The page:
Aug 2010

English Camp Report

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It is with great joy, with praise to God and with the good type of exhaustion that I would like to give an overview of how Jesus was seeking and saving the lost at our English Camp this year.

Nine campers ranging in age from fourteen to fifty four made the decision to follow and profess faith in the Lord Jesus Christ. Sadly, only one of them will return home with the support of believers in his family. The others face mixed responses from family and friends who in many cases react negatively. I would ask you to pray for Győző, Kati, Lilla, Linda, Eszter, Márta, Roxána, Szabolcs and Tamás who professed faith in Jesus.

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Above: Márta (far left), opened up the first day of camp and had many questions about living faith in Jesus Christ. I believe God used me to begin to untangle the confusion in her mind of prioritizing the commitment to established denominations and losing site of having a relationship with the founder of Christianity, Jesus Christ. It was clear her experience with so called Christianity was absent of the fellowship Christ desires for the church. Márta is an employee of the site where we held camp this year. After six days of hearing God’s word, having one on one conversations with camp leaders and finally hearing the powerful testimonies of Jenn and Gregg, Márta put her faith in Jesus as her personal Savior.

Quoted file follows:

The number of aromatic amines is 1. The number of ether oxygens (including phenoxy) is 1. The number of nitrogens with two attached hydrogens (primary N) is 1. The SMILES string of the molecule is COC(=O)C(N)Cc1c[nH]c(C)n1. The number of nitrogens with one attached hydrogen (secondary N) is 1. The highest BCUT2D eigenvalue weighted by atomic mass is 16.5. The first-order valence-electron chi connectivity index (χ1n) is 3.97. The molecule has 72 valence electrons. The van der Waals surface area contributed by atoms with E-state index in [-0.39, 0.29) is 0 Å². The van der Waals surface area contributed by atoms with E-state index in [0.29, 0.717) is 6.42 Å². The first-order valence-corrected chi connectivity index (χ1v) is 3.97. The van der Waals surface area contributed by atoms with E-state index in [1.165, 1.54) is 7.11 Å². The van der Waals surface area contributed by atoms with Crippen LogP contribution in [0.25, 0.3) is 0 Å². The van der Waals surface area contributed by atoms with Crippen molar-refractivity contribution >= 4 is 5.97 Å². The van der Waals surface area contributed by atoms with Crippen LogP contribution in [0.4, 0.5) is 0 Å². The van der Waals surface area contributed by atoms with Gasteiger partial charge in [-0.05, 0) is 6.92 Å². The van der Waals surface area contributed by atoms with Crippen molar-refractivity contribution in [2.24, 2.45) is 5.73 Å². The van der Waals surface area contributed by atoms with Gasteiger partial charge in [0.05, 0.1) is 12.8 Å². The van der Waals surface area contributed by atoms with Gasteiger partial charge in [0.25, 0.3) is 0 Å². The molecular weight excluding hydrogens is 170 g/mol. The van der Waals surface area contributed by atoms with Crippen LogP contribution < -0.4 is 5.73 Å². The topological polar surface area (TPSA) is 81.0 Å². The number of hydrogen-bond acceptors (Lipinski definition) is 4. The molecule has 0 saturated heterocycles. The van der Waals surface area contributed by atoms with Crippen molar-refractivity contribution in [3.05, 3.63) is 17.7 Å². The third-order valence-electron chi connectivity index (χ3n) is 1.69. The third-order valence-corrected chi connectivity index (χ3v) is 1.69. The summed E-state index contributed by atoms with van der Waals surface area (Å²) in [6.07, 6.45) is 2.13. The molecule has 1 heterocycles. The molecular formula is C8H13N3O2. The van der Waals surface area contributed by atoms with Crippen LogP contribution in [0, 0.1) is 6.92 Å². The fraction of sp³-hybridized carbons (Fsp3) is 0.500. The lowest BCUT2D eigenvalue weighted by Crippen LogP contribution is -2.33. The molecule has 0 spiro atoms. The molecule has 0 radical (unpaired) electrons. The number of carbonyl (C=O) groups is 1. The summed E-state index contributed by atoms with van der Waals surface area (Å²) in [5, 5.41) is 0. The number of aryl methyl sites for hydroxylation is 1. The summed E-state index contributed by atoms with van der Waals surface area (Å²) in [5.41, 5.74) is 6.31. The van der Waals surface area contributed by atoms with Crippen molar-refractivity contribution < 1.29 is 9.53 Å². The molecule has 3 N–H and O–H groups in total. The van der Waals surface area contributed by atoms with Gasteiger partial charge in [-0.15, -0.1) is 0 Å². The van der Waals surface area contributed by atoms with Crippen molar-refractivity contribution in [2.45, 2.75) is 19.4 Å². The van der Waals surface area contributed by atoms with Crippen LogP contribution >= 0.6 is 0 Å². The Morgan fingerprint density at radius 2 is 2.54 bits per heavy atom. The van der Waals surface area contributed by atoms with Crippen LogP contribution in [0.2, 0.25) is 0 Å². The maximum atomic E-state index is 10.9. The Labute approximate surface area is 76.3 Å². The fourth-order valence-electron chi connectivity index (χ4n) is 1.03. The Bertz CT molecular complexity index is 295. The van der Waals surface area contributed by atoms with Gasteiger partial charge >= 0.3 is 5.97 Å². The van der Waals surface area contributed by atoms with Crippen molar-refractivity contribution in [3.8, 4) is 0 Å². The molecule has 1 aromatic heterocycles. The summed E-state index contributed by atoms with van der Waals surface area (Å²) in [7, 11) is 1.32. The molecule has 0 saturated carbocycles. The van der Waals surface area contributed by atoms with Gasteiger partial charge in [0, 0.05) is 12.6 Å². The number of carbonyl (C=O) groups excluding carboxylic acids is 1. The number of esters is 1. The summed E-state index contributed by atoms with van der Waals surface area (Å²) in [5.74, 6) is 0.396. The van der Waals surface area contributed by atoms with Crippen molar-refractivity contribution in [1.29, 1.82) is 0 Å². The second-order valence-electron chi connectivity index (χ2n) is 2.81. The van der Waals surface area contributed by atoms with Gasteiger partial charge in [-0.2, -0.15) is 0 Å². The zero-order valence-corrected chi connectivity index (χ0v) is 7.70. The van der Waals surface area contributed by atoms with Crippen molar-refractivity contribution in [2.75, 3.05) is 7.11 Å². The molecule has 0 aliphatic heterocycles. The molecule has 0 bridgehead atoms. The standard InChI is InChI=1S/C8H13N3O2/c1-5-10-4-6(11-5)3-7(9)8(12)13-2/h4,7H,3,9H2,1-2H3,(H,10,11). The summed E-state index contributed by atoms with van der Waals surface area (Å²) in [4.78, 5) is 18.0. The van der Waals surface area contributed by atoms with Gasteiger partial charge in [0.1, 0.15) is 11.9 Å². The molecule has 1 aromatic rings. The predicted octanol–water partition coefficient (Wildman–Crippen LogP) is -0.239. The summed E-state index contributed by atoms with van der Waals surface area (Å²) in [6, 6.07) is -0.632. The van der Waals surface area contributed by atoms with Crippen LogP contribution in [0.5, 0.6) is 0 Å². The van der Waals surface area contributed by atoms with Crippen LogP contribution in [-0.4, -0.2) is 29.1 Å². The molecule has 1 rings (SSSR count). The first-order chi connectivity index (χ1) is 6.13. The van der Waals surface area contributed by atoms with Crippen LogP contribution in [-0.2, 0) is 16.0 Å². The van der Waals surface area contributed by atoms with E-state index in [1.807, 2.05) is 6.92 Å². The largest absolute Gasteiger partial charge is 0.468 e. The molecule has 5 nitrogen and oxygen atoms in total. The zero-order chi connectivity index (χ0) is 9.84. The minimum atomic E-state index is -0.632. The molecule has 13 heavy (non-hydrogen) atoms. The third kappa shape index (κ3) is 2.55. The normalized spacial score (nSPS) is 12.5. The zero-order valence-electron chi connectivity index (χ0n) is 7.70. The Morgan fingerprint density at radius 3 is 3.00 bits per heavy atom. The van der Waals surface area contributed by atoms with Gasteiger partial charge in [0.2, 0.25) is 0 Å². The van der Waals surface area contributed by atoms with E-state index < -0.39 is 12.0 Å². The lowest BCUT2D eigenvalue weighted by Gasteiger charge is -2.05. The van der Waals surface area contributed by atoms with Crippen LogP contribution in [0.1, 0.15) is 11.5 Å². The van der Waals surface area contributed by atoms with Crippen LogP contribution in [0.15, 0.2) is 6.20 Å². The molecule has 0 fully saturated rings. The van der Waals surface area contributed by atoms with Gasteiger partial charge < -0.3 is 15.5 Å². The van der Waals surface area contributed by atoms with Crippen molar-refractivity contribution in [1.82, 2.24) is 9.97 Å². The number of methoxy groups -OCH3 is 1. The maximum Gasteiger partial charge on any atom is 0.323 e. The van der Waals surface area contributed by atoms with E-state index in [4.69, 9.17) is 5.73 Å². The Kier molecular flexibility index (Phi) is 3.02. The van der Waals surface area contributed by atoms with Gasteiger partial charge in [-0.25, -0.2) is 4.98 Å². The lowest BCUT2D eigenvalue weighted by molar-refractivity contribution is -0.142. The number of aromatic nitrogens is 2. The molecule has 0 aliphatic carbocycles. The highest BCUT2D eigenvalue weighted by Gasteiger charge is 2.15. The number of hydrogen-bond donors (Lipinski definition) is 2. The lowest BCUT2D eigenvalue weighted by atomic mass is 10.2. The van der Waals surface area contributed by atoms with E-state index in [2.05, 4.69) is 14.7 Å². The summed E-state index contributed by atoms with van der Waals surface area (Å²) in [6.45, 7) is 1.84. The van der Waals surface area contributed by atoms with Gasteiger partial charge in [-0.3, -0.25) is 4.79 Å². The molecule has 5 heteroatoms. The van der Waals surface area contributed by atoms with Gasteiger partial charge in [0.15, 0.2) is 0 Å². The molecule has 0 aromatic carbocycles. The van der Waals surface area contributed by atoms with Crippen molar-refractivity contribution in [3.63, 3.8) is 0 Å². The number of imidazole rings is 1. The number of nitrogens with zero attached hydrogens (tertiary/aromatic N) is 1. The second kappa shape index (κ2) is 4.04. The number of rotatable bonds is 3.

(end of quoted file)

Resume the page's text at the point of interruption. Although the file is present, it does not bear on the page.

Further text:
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Above: Gregg and Jenn were used by God to give powerful testimonies of how Jesus Christ transformed their lives.

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Above: Camp worker Erika, Linda (center) and her mother Éva (far right). Éva is the director of the camp site and was kind enough to invite us back not only this year, but also next year. Linda, her daughter, was in my morning reading class and our lessons each day focused on one important aspect of the gospel. As we neared the end of camp, Linda asked if she could speak with me. She shared that last year, she was half interested in what we were talking about but soon went off the wrong direction after camp ended. She told me that this year, she came to our camp with hunger, to really know God. Linda shared a story with me that sadly happens in many churches throughout Hungary. As a child she attended an established denomination in Hungary but didn’t fully complete the class required for baptism. Entering her teen years, she left the church and was involved in so many things that she was ashamed and burdened about. She later returned to her church to seek God and the pastor told her she wasn’t welcome and brought up how she wasn’t baptized. Apparently, instead of being received with grace and helping her turn to the only one who could cleanse her of her sin, she was received with judgment and a “we are righteous you are not” attitude. I shared with Linda the story of Mary, entering the house of the Pharisees. A women, who was known as a sinner in the city entered the house came to Jesus, weeping and wiping His feet with her tears. She also anointed His feet with ointment. The response of the Pharisees was very similar to the response of what LInda experienced. Instead of seeing her heart of repentance and turning to Jesus, they were stuck seeing that she was a sinner. Jesus then makes the point, “Her sins, which are many, are forgiven—for she loved much. But he who is forgiven little, loves little.” (Luke 7:47).